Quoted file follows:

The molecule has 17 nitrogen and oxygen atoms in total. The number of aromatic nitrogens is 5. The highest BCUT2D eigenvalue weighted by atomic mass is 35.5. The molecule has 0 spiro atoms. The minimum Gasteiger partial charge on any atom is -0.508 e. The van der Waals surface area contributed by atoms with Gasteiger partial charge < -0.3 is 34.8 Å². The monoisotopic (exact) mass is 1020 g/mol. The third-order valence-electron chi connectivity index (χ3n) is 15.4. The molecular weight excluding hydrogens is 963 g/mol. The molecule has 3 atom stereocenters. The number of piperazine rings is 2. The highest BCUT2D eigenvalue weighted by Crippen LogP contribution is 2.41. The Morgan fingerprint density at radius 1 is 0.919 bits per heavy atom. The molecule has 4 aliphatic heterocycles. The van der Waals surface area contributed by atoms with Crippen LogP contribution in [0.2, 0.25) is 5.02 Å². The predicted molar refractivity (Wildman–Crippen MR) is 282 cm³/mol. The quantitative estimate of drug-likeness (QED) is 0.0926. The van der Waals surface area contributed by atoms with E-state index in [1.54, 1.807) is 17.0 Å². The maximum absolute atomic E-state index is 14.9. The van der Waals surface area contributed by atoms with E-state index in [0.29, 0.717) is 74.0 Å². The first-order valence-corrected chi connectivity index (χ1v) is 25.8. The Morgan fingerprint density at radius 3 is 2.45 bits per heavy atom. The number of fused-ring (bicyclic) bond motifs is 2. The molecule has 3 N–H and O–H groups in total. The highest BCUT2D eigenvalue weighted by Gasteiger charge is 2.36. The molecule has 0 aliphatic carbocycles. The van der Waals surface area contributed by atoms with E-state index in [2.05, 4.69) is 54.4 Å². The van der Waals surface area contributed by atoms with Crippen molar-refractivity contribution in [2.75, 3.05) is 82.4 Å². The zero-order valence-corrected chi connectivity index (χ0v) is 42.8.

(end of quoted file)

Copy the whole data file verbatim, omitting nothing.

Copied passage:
The molecule has 17 nitrogen and oxygen atoms in total. The number of aromatic nitrogens is 5. The highest BCUT2D eigenvalue weighted by atomic mass is 35.5. The molecule has 0 spiro atoms. The minimum Gasteiger partial charge on any atom is -0.508 e. The van der Waals surface area contributed by atoms with Gasteiger partial charge < -0.3 is 34.8 Å². The monoisotopic (exact) mass is 1020 g/mol. The third-order valence-electron chi connectivity index (χ3n) is 15.4. The molecular weight excluding hydrogens is 963 g/mol. The molecule has 3 atom stereocenters. The number of piperazine rings is 2. The highest BCUT2D eigenvalue weighted by Crippen LogP contribution is 2.41. The Morgan fingerprint density at radius 1 is 0.919 bits per heavy atom. The molecule has 4 aliphatic heterocycles. The van der Waals surface area contributed by atoms with Crippen LogP contribution in [0.2, 0.25) is 5.02 Å². The predicted molar refractivity (Wildman–Crippen MR) is 282 cm³/mol. The quantitative estimate of drug-likeness (QED) is 0.0926. The van der Waals surface area contributed by atoms with E-state index in [1.54, 1.807) is 17.0 Å². The maximum absolute atomic E-state index is 14.9. The van der Waals surface area contributed by atoms with E-state index in [0.29, 0.717) is 74.0 Å². The first-order valence-corrected chi connectivity index (χ1v) is 25.8. The Morgan fingerprint density at radius 3 is 2.45 bits per heavy atom. The number of fused-ring (bicyclic) bond motifs is 2. The molecule has 3 N–H and O–H groups in total. The highest BCUT2D eigenvalue weighted by Gasteiger charge is 2.36. The molecule has 0 aliphatic carbocycles. The van der Waals surface area contributed by atoms with E-state index in [2.05, 4.69) is 54.4 Å². The van der Waals surface area contributed by atoms with Crippen molar-refractivity contribution in [2.75, 3.05) is 82.4 Å². The zero-order valence-corrected chi connectivity index (χ0v) is 42.8.